Tranio client Eugenia bought herself a piece of paradise along the Adriatic so she would always have somewhere to go on holidays. In this interview, she told us how she gets along with locals and how having an agent can come in handy even after the sale.
— Eugenia, when did you first go to Montenegro and why did you choose to buy property there?
— I first went to Montenegro in 2013 and by then, I was already thinking about buying an apartment. I’d only heard good things about the country, the nature and climate, because the previous years I’d been to Croatia, which is just next door.
Then, in 2013, I stayed in Becici (Montenegro), went on several trips and walked along the coast to Budva several times. I liked the country a lot and started to make preparations to buy property there in 2014. It all worked out as planned.
— Why did you choose Budva?
— The terrain is relatively flat in Budva: residential blocks gradually rise up away from the bay, unlike other towns on the coast, where the incline is pretty steep — straight up from the coast. I have little grandchildren and I thought that it would be better for them. The infrastructure in Budva is good as well.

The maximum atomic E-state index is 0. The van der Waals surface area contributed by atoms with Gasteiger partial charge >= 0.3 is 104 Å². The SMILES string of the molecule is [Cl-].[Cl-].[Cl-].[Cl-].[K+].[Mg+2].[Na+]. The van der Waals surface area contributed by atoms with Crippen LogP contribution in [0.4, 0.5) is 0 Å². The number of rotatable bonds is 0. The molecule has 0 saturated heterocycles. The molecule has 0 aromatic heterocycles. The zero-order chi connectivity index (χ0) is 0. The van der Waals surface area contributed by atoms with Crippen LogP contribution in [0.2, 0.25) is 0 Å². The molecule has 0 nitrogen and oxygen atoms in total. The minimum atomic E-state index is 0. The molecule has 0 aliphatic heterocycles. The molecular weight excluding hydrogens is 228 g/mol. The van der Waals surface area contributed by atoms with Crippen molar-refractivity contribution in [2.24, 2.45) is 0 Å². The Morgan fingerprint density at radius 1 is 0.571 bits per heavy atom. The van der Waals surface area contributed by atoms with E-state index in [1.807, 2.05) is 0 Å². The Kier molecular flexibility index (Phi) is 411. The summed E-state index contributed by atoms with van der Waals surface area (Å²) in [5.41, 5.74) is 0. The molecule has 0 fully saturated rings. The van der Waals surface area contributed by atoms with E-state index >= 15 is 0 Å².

— How did you find suitable property?
— I started by looking online, then one of my relatives, head of a real estate brokerage, advised me to contact Tranio. Your manager, Natalia Latikova, instantly sent me essential information about several apartments in Budva and we discussed a number of options with Tranio’s partner agency in Montenegro.
When I flew in for viewings, an agency manager met me and we visited the Budva Riviera and towns around the Bay of Kotor. When I was in Moscow, I picked about ten apartments, one of those I eventually bought.
I really liked the attention that Tranio’s partner paid to my request. I liked one apartment in Petrovac, but the manager told me a house was going to be built and block the view to the sea, so I decided not to go with that option. My house in Budva is located on a hill so nothing can block the view over the sea and the town.
— What were you looking for in a flat?
— I have a big family — three kids and grandkids — so I wanted a place where at least two families could comfortably stay at the same time. That is why I was looking for
— Tell us how did you straighten up the apartment? Did you manage the process remotely?
— Tranio’s partner helped me sort out minor renovations and furnish the place. The manager took me around the local shops and I ordered everything all the basics, furniture and kitchen cabinets. It took two weeks to put everything in order, get the wiring done, tile the kitchen, etc. The agency also helped us organise the maintenance. We made a service contract: once a month their representative visits the place, airs the rooms, checks electric appliances, pays the bills and sends me a report via email.
— Does that mean it’s hard to get by without help if you don’t speak the language?
— Not necessarily. Once I saw an ad for a fireplace and decided to go to the shop and
— Why did you need a fireplace? Was it cold in the apartment?